Sheba talked about just how important the medicines are.  How good they are and how much they help make the body strong.

How hard it is for these children.  How hard it is for every person living with HIV.  But especially for children who have known no other life.

Though the meds are real life-savers, they are also so hard to take.  Especially if you don't know why you have to take them.  If you have been told you have a secret and deadly disease.  And yet as a kid the whole adult world with its seriousness and hustle and bustle can just be so alien.

We hope Priya and her younger sister will now stick to taking their meds.  We don't want to put Priya in a coffin anytime soon.  We are so grateful for Daisy and Ben for their kindness in reaching out to Priya and Roshini.  Without the love and supervision of Daisy and Ben, this conversation would not have happened.  And though there is still much work to be done in Priya and Roshini's lives, we are so blessed to see them growing.

Namaste sate

video

An eon ago a dear friend of mine took to the stage of Parker Hall of Woodstock School with his fellow band-mates of Silmarillion.  I was in the audience.  They then belted out what was for me a pretty mind-blowing cover of the Pink Floyd classic 'comfortably numb.'

Over a quarter century later my friend is due to take a very different stage in Mumbai next month.  We have booked a 1400 capacity hall for Chris Hale and the full strength Aradhna.  Chris and Peter Hicks have formed the core of this group for the last 12 years.  Thirteen years after Chris'  Parker Hall gig, in the dying days of the last millenium, the then nascent Aradhna played as a two-some for the newly-married Sheba and I at our wedding reception in the Woodstock Dining room.

What a musical journey they have had since.  Their debut album Deep Jale with its hauntingly beautiful Yishu-bhajans was followed by Marga Darshan.  Then came the live album Satsang.  As time flowed by the music continued to develop - with their own sound coming to the fore - a heady mesh of sitar and guitar and the whole jugalbandi of other instruments indic and western.  At the core of it all - throbbing along with the varied musical collaborators - are the soaring vocals of Chris and Peter's intuitive guitar work - and a devotional strain that they have continued to explore and shape.  The latter albums Amrit Vani and the latest Namaste Sate show greater freedom with English creeping in at various places and the sound being stretched well past the simple bhajan frame.  But through it all there is a devotion to Yishu Raja - and a desire to share and explore what that devotion means.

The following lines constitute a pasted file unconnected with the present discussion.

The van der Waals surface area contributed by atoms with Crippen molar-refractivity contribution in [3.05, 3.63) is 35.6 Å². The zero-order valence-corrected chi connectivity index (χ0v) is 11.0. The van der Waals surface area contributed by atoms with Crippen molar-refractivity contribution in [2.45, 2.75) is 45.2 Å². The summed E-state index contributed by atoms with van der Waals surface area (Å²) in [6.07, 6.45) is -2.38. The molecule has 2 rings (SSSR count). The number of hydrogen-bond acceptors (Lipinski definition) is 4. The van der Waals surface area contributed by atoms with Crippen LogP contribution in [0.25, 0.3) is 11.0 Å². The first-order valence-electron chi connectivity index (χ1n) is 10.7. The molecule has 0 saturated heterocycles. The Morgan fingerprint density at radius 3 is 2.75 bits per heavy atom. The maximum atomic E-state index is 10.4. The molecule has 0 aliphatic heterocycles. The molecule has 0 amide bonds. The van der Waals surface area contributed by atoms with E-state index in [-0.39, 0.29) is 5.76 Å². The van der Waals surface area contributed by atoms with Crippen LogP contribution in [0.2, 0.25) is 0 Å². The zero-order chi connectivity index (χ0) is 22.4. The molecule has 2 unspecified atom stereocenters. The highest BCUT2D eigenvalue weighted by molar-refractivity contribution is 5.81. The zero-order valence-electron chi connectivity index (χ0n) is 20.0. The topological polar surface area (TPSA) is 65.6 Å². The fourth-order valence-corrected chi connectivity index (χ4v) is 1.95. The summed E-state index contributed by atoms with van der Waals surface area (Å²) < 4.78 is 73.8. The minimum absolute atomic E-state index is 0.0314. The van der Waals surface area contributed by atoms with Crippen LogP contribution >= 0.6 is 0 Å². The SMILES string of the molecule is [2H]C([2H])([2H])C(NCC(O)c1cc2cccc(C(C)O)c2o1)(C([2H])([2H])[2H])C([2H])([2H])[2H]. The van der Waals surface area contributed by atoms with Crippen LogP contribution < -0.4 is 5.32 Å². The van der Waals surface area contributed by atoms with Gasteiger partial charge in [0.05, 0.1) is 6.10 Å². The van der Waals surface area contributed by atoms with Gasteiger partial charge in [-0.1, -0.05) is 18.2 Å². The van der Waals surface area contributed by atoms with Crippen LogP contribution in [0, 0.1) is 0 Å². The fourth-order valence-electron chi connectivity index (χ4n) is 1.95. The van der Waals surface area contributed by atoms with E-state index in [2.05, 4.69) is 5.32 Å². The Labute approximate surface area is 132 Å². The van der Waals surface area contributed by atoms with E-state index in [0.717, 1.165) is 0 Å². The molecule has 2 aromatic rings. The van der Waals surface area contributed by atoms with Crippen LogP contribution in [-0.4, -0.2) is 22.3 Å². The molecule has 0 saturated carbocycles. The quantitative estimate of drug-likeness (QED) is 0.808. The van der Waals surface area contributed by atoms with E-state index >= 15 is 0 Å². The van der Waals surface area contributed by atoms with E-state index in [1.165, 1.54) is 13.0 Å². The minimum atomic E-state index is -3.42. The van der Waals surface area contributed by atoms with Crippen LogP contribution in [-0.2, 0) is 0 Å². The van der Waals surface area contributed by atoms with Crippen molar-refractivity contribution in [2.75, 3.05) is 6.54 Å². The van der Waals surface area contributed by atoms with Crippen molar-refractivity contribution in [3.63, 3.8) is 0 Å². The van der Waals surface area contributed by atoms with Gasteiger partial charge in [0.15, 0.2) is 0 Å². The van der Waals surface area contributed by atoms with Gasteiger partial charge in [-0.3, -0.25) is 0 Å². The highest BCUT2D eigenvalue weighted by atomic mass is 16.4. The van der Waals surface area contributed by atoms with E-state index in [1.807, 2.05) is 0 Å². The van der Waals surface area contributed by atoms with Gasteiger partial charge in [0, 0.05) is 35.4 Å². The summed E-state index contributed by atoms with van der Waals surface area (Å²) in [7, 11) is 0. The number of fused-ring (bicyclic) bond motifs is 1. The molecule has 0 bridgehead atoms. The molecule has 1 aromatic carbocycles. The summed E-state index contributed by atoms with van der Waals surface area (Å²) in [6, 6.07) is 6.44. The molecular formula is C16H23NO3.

This past year also saw the release of Sau Guna - the achingly beautiful series of six music videos shot by Ben Stamper - filmmaker extraordinaire.  A sample can be seen from the promo clip above.

This tour of India will take Aradhna to Delhi, Chennai, Ooty, Mumbai (twice), Nasik, Pune, and Bangalore.  They are a foursome this time - with their veteran bassist Travis McAfee joining and Uday Kumar coming on board from Hyderabad.  Mike Williams - who was part of the Olio experience - will be manning the sound at each venue.  Tour dates are up on the Aradhna website (www.AradhnaMusic.com).  Most of the concerts  (ours too) will be benefiting the remarkable work of Freedom Firm (www.FreedomFirm.in) which helps not only free women from sexual slavery (and work to book perpetrators) but also works to recover and rediscover their God-given personhoods of the girls who have been through such hell.

The concert we have the privilege of organising is historic as after so many years we finally have  Aradhna sharing their soul with our city.  Soberingly - it may also be their last time here as a group.  An email today announced that for 2013 Chris and Peter will be cutting back on their touring to be more locally focussed and listen carefully to what God is telling them for the next steps.

So we are in for a treat.  And some slogging to do before the hall is mesmerised by the beauty of music.  November 16th is 6 weeks away from tonight.

Gao re!